12. This presence is not always so entirely realized, that is, so distinctly manifest, as at first, or as it is at times when God renews this favour, otherwise the recipient could not possibly attend to anything else nor live in society. Although not always seen by so clear a light, yet whenever she reflects on it she feels the companionship of the Blessed Trinity. This is as if, when we were with other people in a very well lighted room, some one were to darken it by closing the shutters; we should feel certain that the others were still there, though we were unable to see them. 8
13. You may ask: 'Could she not bring back the light and see them again?' 9 This is not in her
power; when our Lord chooses, He will open the shutters of the understanding: He shows her great mercy in never quitting her and in making her realize it so clearly. His divine Majesty seems to be preparing His bride for greater things by this divine companionship which clearly helps perfection in every way and makes her lose the fear she sometimes felt when other graces were granted her.
14. A certain person so favoured found she had improved in all virtues: whatever were her trials or labours, the centre of her soul seemed never moved from its resting-place. Thus in a manner her soul appeared divided: a short time after God had done her this favour, while undergoing great sufferings, she complained of her soul as Martha did of Mary, 10 reproaching it with enjoying solitary peace while leaving her so full of troubles and occupations that she could not keep it company.
15. This may seem extravagant to you, daughters, yet though the soul is known to be undivided, it is fact and no fancy and often happens. Interior effects show for certain that there is a positive difference between the soul and the spirit, although they are one with each other. 11 There is an extremely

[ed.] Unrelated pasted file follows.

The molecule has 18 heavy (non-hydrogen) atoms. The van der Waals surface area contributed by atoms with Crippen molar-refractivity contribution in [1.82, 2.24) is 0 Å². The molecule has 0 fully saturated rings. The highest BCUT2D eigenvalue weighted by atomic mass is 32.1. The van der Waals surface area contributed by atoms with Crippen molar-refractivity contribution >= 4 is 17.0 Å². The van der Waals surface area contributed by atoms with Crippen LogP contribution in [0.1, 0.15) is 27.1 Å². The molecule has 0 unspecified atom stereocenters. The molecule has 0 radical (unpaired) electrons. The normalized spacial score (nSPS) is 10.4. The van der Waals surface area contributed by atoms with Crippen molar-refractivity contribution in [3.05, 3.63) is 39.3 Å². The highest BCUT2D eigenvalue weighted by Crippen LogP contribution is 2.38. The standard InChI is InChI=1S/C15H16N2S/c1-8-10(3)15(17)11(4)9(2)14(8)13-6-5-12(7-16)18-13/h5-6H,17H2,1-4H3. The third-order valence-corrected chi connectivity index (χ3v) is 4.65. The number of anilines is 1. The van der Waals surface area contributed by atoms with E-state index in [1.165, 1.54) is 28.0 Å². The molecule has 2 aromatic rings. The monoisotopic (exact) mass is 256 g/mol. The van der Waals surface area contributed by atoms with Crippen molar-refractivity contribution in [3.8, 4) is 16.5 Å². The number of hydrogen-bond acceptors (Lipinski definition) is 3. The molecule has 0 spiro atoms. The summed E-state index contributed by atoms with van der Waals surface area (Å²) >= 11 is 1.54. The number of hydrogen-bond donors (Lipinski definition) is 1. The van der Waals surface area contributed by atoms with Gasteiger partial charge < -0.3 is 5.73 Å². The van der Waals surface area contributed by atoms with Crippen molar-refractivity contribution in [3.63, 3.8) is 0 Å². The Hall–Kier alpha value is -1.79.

subtle distinction between them, so that sometimes they seem to at in a different manner from one another, as does the knowledge given to them by God.
16. It also appears to me that the soul and its faculties are not identical. There are so many and such transcendental mysteries within us, that it would be presumption for me to attempt to explain them. If by God's mercy we enter heaven we shall understand these secrets.
261:1 Ps. cxliv. 3: 'Magnitudinis ejus non est finis.'
263:2 See the Saint's description of a soul in the state of sin, Rel, iii. 13. (towards the end).
263:3 Supra, M. i, ch. ii. 1.
265:4 Acts ix. 8: 'Surrexit autem Saulus de terra, apertisque oculis nihil videbat.' There is, however, nothing to imply that he was dumb as well as blind.
265:5 Acts ix. 18: 'Et confestim ceciderunt ab oculis ejus tamquam squamæ, et visum recepit.' Way of Perf.. ch. xxviii. 11.